Ground Zero: US marks 10th anniversary of Sept. 11 attacks

Law enforcement authorities in NY, Washington on high alert amid "credible but unconfirmed" threat of an al-Qaida plot; Obama greets family members, dignitaries.

US President Obama his wife at Ground Zero 311 (photo credit: REUTERS/Jim Young)
US President Obama his wife at Ground Zero 311
(photo credit: REUTERS/Jim Young)
NEW YORK - Americans on Sunday remembered the horror of Sept. 11, 2001, and the nearly 3,000 people who died in the hijacked plane attacks as authorities worked to ensure the emotional 10th anniversary was peaceful.
Law enforcement authorities in New York and Washington were on high alert against what was described as a "credible but unconfirmed" threat of an al-Qaida plot to attack the United States again a decade after the toppling of the World Trade Center's twin towers by hijacked airliners.
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Security was especially tight in Manhattan, where police set up vehicle checks on city streets as well as bridges and tunnels coming into the city. There was an unprecedented show of force in Manhattan from roadblocks on Times Square in midtown to the area around Ground Zero farther to the south.
Security in lower Manhattan included police barricades on every block near the World Trade Center site with police asking people for identification. People gathered near the site, some clutching American flags, to watch a large screen set up to show a remembrance ceremony here. Some wore T-shirts reading, "Never Forget," a slogan popular since the attacks.
"It was our Pearl Harbor," said John McGillicuddy, 33, a teacher from Yonkers, New York, getting coffee and carrying two American flags on his way to the World Trade Center, referring to the Japanese attack that led America to join World War Two.
"Every year, September is always rough," he said, as he prepared to grieve his uncle, Lieutenant Joseph Leavey, a New York firefighter who died in the south tower on Sept. 11.
"Things have gotten better, we are more aware as a country about things going on in the world," he said.
Family members arrived wearing T-shirts with the faces of the dead, carrying photos, flowers, American flags and other mementos in an overwhelming outpouring of emotion.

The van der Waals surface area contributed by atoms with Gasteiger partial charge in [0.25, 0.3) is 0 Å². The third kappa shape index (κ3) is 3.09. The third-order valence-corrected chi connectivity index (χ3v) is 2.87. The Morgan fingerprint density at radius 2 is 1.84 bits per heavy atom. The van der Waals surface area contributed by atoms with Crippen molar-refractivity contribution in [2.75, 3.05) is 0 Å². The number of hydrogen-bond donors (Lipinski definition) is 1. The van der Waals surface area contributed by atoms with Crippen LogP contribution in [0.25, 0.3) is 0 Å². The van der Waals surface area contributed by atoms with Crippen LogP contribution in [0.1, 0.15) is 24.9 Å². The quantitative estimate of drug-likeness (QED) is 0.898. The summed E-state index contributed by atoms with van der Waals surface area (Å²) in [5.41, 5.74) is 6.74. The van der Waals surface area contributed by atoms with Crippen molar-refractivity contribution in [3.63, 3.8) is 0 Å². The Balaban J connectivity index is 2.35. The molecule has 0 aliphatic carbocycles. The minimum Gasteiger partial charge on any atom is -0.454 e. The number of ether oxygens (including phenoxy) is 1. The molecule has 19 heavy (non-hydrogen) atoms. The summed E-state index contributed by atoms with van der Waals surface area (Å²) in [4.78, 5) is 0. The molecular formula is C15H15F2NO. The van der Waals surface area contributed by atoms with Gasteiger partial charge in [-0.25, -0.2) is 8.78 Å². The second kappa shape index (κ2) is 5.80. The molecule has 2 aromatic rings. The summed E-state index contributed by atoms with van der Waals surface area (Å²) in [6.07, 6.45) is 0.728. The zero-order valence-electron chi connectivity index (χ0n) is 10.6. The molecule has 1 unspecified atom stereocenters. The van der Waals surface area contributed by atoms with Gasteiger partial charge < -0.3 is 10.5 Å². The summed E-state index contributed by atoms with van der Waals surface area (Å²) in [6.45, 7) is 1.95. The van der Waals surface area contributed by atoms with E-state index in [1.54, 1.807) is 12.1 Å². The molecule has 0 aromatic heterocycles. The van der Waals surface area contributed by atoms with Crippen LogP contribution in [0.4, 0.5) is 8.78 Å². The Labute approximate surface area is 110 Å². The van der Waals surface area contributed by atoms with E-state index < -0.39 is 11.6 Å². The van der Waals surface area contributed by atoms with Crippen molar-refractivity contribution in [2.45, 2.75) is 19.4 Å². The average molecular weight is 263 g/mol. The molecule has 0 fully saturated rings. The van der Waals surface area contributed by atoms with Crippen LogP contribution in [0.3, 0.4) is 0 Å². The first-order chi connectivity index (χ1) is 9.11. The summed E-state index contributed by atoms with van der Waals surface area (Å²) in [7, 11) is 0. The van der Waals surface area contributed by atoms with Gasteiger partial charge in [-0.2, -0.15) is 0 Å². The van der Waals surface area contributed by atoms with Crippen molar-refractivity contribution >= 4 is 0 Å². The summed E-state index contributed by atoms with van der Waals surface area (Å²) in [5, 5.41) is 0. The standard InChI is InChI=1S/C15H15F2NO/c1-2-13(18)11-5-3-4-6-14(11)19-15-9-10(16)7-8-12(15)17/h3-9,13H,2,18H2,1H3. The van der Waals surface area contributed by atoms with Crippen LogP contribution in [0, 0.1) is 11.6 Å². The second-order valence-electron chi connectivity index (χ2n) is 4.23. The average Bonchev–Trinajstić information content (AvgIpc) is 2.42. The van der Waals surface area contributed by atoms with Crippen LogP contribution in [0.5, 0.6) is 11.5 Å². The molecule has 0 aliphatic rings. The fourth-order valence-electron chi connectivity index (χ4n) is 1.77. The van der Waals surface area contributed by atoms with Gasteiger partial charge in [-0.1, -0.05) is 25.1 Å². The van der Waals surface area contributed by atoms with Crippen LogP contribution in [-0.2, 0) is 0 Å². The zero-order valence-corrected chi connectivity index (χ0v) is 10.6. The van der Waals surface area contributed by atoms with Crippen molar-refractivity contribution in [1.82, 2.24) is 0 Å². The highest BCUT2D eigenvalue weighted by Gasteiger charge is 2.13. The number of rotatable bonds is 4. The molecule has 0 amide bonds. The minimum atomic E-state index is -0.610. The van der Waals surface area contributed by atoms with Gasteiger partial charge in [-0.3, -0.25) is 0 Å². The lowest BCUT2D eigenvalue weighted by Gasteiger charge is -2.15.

The attacks are now such a part of American life that learning about them is part of the school curriculum. This was the first anniversary which included an American president.
The memorial includes two plazas in the shape of the footprints of the Twin Towers with cascading 30 foot (9.1 metres) waterfalls. Around the perimeters of the pools are the names of the victims of the Sept. 11 attacks and an earlier 1993 attack at the Trade Center.
US President Barack Obama visited the North Memorial Pool, which sits in the footprint of the north tower. Obama walked around the pool hand-in-hand with First Lady Michelle Obama, former President George W. Bush and his wife Laura as an eerie silence fell over lower Manhattan which was devoid of traffic and where construction has stopped for the morning.
In a somber moment, Obama touched the names of the dead, engraved in stone before he greeted some family members and dignitaries ahead of the ceremony where he will read from Psalm 46, which says "God is our refuge and strength."
The centerpiece of the ceremony is the annual reading of the names of those who died on Sept. 11.
Pope Benedict prayed for Sept. 11 victims and appealed to those with grievances to "always reject violence as a solution to problems and resist the temptation to resort to hate."
In the Sept. 11 attacks, 19 men from the Islamic militant group al-Qaida hijacked airliners and crashed them into the World Trade Center, the Pentagon outside Washington and a field in Shanksville, Pennsylvania. Just weeks after the attacks, U.S. forces invaded Afghanistan to topple that country's Taliban rulers who had harbored the al-Qaida leaders responsible for the Sept. 11 attacks.